Nine Hooded Plover Chicks die in the Mornington Peninsula National Park

Press Release

10 November 2013

Nine Hooded Plover Chicks have died in the Mornington Peninsula National Park

The Hooded Plover breeding season on the Mornington Peninsula has been underway since mid October 2013. It is expected to continue for another four months, (March 2014).

Unfortunately, so far this season, nine (9) Hooded Plover chicks have died in the Mornington Peninsula National Park. This breeding season, on the Mornington Peninsula, no Hooded Plover chicks have fledged. Most of the nine chicks have died within the first week of their life.

Sadly this is expected on the Mornington Peninsula. For a number of years, over 90 % of breeding attempts in the Mornington Peninsula National Park have failed. During the 2011/2012 breeding season, there were around 137 eggs laid with only three chicks surviving. That’s a failure rate of 98% !

However, these figures are now being questioned by members of the public and more importantly, by volunteers monitoring Hooded Plovers on the Mornington Peninsula.

A new online database being used by dozens of volunteers, is suggesting the results are worse than has been stated in the past. Previously, those people interested in monitoring Hooded Plovers, were in the most part reliant on Parks Victoria to provide the results but a new on line data base, known as the MyHoodie Data Portal, indicates the Hooded Plover breeding failure rate could be much worse.

The MyHoodie Data Portal was put together by BirdLife Australia and allows registered volunteers to record what is happening on beaches all over South Eastern Australia, including the Mornington Peninsula.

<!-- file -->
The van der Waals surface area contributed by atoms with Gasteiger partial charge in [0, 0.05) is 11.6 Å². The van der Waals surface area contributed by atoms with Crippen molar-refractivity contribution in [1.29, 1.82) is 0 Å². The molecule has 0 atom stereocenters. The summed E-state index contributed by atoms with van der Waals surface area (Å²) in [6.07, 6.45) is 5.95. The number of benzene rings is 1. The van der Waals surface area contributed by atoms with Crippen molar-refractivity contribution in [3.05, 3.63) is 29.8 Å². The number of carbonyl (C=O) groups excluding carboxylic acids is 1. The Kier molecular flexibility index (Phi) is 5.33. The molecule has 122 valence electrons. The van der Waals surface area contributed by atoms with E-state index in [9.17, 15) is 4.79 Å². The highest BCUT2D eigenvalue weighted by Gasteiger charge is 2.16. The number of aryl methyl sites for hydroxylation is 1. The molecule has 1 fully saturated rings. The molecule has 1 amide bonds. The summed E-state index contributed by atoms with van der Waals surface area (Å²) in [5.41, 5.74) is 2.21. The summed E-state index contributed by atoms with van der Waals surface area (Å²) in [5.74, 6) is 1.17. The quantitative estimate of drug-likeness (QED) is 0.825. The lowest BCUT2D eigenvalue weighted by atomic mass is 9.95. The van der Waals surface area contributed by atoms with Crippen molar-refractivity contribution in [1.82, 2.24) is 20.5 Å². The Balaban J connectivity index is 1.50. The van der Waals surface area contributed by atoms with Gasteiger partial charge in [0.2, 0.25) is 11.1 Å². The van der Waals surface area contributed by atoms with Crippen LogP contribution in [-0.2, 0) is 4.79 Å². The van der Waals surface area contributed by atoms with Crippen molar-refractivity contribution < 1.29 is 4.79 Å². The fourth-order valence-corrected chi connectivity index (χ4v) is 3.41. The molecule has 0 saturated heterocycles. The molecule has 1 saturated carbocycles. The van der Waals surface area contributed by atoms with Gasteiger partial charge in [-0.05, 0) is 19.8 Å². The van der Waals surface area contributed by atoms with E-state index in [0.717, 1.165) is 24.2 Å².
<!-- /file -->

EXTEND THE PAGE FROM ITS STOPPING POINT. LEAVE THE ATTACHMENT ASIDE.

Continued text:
Hooded Plovers mostly nest on ocean beaches and one of the biggest known threats to Hooded Plover chicks is domestic dogs. Dog walkers on beaches frequently allow their dogs to roam off lead, which not only causes stress to Hooded Plover chicks but last year two volunteers watched a Labrador run down and kill a Hooded Plover chick.

Parks Victoria has spent the last three years and thousands of dollars reviewing dog walking in the Mornington Peninsula National Park but unfortunately for Hooded Plovers, dogs are still allowed in the National Park and more importantly, on beaches where Hooded Plovers nest.

There are fewer than 600 Hooded Plovers left in Victoria.

Malcolm Brown

@malbrown2

10 November 2013

First deaths for the summer

At least two, recently hatched Hooded Plover chicks, have disappeared from a beach at Rye in the Mornington Peninsula National Park. They are most likely dead.

Parks Victoria allow dogs on this beach and most people walk their dogs off lead. The chicks have been missing for around a week. There are fewer than 600 Hooded Plovers left in Victoria.

The survival of this threatened species in this National Park is a indicator of the effectiveness of Parks Victoria in managing our states natural resources.

Image

Morn Pen National Park 2012 – 2013 summer

It’s been a while since the end of the Hooded Plover breeding season and there has been no official feedback from Parks Victoria or analysis of the results. That’s not surprising.

The last HP breeding season on the Mornington Peninsula was significant due to the very unfortunate but direct observation of a dog killing a Hooded Plover chick at Point King (not a PV managed beach). We now have direct evidence to demonstrate that “dogs kill Hooded Plover chicks”.